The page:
Starting a School: Lessons from a Charter School Veteran

About our contributing author, Steve Zimmerman   

 Co-Director of the NYC Coalition of Community Charter Schools (“C3S”). Steve has founded two charter schools in Queens—Our World Neighborhood Charter School, where he served as board chairman for five years and, most recently, Academy of the City Charter School. He was an elementary school teacher in Chicago and later worked for 15 years in educational publishing. Steve is also the founder an educational technology startup and has spent the last several years working on a digital collaborative tool for authentic assessment. As a serial entrepreneur, technology lover, educator, and founder of two independent Charter Schools, we asked Steve to tell us a little about his experience – what he learned, what he wished he knew, and what he’d like to pass on to other charter school founders.

According to the Small Business Association, there are more than 28 million entrepreneurs serving as the economic engine of our country today. They employ half of the private sector, create two out of three net new jobs, and if our small business sector was a country, its output would rank number three after Germany and Japan.

But when a small business owner decides to grow, to hire employees–that’s when things can get complicated. SCORE estimates that HR work consumes 25-35% of an owner’s time, and 7-25% of time is spent handling employee paperwork alone.

A-call-to-order-2As a serial entrepreneur, I know all about that endless employee paperwork, but I love the challenge of starting companies. My career always centered around education. I started a edu-tech company, a publishing services company and worked on several startups focusing on ESL and bilingual programs, so I’m fairly well seasoned in the inherent headaches that come with the role of a small business owner. I knew that HR and operational work could easily consume all of your time.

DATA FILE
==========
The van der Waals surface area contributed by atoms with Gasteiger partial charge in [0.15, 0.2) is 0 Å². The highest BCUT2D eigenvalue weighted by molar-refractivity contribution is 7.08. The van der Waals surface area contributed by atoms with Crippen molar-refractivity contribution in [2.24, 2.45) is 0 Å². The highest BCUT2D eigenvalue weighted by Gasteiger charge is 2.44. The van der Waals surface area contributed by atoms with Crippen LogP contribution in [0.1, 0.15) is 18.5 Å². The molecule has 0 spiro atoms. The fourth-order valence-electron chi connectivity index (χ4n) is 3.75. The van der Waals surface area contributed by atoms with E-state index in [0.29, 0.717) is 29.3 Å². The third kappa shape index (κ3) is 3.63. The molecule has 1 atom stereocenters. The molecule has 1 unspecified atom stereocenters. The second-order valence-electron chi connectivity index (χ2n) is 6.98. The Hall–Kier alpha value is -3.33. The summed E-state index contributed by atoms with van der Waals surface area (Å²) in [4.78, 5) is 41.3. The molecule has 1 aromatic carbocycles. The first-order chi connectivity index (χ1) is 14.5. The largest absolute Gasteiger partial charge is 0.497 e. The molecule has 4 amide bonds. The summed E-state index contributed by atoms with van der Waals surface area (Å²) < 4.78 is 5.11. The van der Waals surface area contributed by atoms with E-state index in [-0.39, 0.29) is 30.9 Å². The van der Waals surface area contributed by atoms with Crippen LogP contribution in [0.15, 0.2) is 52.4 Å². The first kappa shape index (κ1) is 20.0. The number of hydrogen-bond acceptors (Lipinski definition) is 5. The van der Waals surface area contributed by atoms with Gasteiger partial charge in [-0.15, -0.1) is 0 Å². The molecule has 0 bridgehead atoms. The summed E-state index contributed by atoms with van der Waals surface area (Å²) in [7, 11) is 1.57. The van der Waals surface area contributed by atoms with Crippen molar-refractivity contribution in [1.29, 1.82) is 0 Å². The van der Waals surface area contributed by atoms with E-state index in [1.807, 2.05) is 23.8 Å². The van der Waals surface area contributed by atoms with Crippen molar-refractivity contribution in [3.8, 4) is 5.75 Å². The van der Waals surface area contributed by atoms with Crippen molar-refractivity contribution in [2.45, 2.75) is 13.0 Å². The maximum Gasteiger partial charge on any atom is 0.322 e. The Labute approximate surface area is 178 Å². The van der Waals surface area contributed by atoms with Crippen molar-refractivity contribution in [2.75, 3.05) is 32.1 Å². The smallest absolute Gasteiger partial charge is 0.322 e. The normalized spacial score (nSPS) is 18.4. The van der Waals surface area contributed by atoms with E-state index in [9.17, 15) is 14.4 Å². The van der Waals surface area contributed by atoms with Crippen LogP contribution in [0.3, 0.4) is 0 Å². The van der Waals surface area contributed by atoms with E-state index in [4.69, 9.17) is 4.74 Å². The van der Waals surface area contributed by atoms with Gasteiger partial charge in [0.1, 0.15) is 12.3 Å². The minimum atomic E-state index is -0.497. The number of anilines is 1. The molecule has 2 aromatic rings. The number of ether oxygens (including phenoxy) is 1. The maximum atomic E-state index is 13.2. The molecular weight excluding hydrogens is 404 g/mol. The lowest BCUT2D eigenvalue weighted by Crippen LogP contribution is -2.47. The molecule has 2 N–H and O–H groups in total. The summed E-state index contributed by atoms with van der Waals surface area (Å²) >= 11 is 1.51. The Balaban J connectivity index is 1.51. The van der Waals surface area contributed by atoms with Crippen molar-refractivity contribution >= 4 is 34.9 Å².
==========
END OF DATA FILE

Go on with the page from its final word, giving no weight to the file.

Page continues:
But nothing prepared me for the challenges of starting my first independent charter school.

My primary objective was to start a child and family-centric school. But that central desire to create change, was quickly overwhelmed in a sea of administrative entanglements.  Starting a school is huge—it honestly dwarfs what one has to be accountable for when starting a small business. Suddenly you are responsible not only for standard HR functions and employees, but also recruitment, buildings, vendors, equipment, operations — not to mention the education and wellbeing of tiny little people!

The difference between running a small business and starting a charter school is massive. The stakes are higher, and the stakeholders are legion! Board members, community members, parents – you aren’t “just” dealing with the management of an isolated business entity – you are also challenged with governance, adding a whole other, separate layer of responsibility to the task.

Fast forward many years, and I’ve now got two independent charter schools up and running. I’ve learned a lot, to say the least, but the primary thing I learned is that you can’t do it alone. You need to be able to focus on your core competencies, and bring in the right people fast to help you with the operational aspects. This is where finding the right professional employer organization (“PEO”) can be a lifesaver.


PEOs are a great thing for a small business to have—there is just no upside for a school to take on this administrative burden themselves. The paperwork is enormous!  PEOs can make it easier — and greatly simplify your bookkeeping. It’s no longer your problem. It can make your life so much easier, and it’s one of the things I learned really fast as I started my first school.